“As race directors react to declining participation numbers, what we’re seeing is more of them increase value and create better experiences for their runners, partners, charities and communities.”
– Rich Harshbarger, Running USA (2017 US Road Race Trends)
While we have some data discrepancies that question whether the endurance event industry is actually in decline, there’s no argument that the marketplace is packed with competition. So, in a saturated environment, how do you make your event stand out?
The simple answer is: provide the most value”. Races are adding value in many ways, some creative and some not-so creative. We frequently see: medals that are bigger or function as beer or wine openers, high quality t-shirts or premium swag, beer tents, catered food tents, more awards, and premium entertainment on and off-course. But creating value doesn’t have to mean spending more money on products – bang for your buck can come from unusual experiences instead of bags of stuff.
Experiential value requires focus on the details of a participant’s race from the moment they arrive on-site all the way until they return home. On-site experiential value can be built by things pre-race team meeting spots, a fun backdrop for post-race photos, a costume contest, or highlighting the historic sites on a race course with visible markers (or RaceJoy Geo-Cheer Points).
But if the value of your race has to be crammed into one day, it’s limited in potential. Why not expand your RaceDay…well, beyond RaceDay. People are training for your event long before they pick up their bib – if you can make that part fun, you can give them a good race experience before they even show up. How? Make the pre-race months social by building a community. We’re hosting a webinar on Strava Clubs on May 30th to explore how their platform can help build a virtual community to connect your runners (SignUp here), but there are many ways to extend your RaceDay. Ideas include:
- Create a Facebook group, and prompt runners to share their training, ask runners what the course is like, and share photos of themselves to build relationships with other fellow runners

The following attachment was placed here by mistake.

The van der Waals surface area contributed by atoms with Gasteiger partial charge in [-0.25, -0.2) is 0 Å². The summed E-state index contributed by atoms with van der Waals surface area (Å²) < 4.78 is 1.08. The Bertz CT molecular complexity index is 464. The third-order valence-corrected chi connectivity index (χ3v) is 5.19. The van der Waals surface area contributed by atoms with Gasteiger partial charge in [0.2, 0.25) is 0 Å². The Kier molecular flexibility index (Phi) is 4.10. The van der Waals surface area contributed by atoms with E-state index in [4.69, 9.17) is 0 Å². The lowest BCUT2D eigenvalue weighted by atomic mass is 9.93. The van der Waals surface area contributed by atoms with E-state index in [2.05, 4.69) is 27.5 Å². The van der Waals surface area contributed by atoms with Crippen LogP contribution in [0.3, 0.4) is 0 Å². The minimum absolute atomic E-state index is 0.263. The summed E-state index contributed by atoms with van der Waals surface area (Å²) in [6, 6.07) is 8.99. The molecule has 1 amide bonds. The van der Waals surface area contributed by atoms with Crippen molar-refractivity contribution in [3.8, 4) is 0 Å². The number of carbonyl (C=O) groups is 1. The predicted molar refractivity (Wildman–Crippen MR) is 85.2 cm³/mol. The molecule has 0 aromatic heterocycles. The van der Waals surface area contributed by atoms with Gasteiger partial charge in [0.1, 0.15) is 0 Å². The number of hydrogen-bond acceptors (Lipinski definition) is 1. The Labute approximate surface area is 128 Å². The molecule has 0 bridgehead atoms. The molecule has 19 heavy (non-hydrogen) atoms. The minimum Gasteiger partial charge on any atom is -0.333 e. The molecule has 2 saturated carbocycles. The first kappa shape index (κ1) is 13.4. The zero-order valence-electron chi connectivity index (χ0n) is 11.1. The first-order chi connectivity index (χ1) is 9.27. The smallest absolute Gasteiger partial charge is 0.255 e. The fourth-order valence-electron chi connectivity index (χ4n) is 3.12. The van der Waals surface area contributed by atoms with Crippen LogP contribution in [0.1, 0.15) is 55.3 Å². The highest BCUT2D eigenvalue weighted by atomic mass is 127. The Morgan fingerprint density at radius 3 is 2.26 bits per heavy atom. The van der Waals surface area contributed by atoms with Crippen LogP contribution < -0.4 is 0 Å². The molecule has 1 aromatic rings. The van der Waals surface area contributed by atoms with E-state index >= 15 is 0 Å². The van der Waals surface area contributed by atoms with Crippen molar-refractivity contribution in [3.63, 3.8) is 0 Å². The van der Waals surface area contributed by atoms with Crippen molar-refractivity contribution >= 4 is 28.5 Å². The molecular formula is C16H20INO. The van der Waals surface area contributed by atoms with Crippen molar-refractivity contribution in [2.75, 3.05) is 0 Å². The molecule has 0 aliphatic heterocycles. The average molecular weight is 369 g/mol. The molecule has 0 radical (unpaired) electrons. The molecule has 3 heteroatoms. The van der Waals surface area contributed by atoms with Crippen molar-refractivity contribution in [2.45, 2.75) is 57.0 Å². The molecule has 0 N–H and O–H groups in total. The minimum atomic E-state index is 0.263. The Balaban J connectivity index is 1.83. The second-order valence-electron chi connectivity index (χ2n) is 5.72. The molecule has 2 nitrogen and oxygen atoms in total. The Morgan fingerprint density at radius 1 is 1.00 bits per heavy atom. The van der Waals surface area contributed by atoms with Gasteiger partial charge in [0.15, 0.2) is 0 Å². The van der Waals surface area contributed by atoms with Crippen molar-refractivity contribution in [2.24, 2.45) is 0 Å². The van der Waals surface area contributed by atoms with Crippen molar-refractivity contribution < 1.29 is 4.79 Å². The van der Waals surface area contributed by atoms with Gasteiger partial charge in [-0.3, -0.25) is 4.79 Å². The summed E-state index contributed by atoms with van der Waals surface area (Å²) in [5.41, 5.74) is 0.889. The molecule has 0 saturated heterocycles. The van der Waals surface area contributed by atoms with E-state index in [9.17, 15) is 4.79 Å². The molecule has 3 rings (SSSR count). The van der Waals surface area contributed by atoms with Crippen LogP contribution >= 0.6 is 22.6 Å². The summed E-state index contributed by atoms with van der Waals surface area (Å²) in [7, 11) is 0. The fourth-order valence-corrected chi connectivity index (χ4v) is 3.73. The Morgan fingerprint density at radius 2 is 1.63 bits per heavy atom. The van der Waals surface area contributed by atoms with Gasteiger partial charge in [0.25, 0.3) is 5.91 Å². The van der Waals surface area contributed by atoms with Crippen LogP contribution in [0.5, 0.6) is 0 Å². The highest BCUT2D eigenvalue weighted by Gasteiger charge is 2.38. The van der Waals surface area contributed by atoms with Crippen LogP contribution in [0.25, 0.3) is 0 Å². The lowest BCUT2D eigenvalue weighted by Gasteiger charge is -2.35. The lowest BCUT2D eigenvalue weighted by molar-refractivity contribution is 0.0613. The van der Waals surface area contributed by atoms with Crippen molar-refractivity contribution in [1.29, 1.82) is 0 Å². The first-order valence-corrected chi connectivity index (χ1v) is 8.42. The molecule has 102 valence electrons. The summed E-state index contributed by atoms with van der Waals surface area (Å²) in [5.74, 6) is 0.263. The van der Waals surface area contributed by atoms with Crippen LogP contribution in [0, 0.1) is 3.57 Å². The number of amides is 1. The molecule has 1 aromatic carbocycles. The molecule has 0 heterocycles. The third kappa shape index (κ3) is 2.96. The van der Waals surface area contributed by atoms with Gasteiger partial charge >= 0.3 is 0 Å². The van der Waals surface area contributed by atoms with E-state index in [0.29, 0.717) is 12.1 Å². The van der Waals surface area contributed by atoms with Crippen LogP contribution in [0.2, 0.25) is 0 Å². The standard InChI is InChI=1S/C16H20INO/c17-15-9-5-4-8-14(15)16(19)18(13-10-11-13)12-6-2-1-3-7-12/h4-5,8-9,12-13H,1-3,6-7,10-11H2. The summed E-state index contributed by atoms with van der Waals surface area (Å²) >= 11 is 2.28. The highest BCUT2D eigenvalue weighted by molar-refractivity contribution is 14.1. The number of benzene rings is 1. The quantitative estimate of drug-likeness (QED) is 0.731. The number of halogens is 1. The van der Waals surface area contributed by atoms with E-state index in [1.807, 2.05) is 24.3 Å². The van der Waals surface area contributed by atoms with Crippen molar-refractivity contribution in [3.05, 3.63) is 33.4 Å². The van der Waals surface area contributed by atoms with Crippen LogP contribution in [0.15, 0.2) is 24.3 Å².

- Setup a training team with a recommended training plan and group runs
- Provide incentives for groups and teams to spend time together before the race by offering a prize for the best homemade team t-shirt
- Host a happy hour for pace groups to meet others with the same goals
- Organize weekend/evening fun runs for runners to come train on portions of the course with other people they’ll see on RaceDay
- Offer a meetup for first-time racers a few weeks before the event
- Incorporate a fundraising challenge for your race charity and highlight runners who are engaged in fundraising – with specifics about how they money they are raising will be used
- Create and share videos with footage from previous years to create excitement for what’s to come
Just like the RaceDay experience can start weeks before the event, it can also extend into the months after. Share photos and videos, highlight success stories from the event, and encourage runners to continue to correspond via the virtual communities you established before the event.
When you feel like your race is stagnant and you can’t possibly add another giveaway or snack to RaceDay, try focusing on the other days of the year, instead.
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